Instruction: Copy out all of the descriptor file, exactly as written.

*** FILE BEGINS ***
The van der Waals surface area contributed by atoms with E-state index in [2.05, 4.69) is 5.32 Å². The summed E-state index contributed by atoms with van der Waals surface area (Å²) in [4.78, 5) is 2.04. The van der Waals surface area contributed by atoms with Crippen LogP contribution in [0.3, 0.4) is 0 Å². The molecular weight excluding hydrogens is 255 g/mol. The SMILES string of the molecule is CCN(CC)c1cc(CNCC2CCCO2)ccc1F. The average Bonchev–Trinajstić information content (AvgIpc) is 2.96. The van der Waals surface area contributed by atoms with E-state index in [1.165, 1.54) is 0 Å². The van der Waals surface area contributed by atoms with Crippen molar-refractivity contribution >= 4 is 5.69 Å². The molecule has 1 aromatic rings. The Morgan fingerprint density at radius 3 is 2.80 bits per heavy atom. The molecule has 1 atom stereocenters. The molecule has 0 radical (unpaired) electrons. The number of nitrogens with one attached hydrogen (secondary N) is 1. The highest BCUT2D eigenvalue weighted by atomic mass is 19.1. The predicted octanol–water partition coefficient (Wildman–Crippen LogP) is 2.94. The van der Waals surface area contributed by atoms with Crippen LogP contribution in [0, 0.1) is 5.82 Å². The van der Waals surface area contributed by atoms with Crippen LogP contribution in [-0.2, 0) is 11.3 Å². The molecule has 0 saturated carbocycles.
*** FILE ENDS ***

The van der Waals surface area contributed by atoms with E-state index in [2.05, 4.69) is 5.32 Å². The summed E-state index contributed by atoms with van der Waals surface area (Å²) in [4.78, 5) is 2.04. The van der Waals surface area contributed by atoms with Crippen LogP contribution in [0.3, 0.4) is 0 Å². The molecular weight excluding hydrogens is 255 g/mol. The SMILES string of the molecule is CCN(CC)c1cc(CNCC2CCCO2)ccc1F. The average Bonchev–Trinajstić information content (AvgIpc) is 2.96. The van der Waals surface area contributed by atoms with E-state index in [1.165, 1.54) is 0 Å². The van der Waals surface area contributed by atoms with Crippen molar-refractivity contribution >= 4 is 5.69 Å². The molecule has 1 aromatic rings. The Morgan fingerprint density at radius 3 is 2.80 bits per heavy atom. The molecule has 1 atom stereocenters. The molecule has 0 radical (unpaired) electrons. The number of nitrogens with one attached hydrogen (secondary N) is 1. The highest BCUT2D eigenvalue weighted by atomic mass is 19.1. The predicted octanol–water partition coefficient (Wildman–Crippen LogP) is 2.94. The van der Waals surface area contributed by atoms with Crippen LogP contribution in [0, 0.1) is 5.82 Å². The van der Waals surface area contributed by atoms with Crippen LogP contribution in [-0.2, 0) is 11.3 Å². The molecule has 0 saturated carbocycles.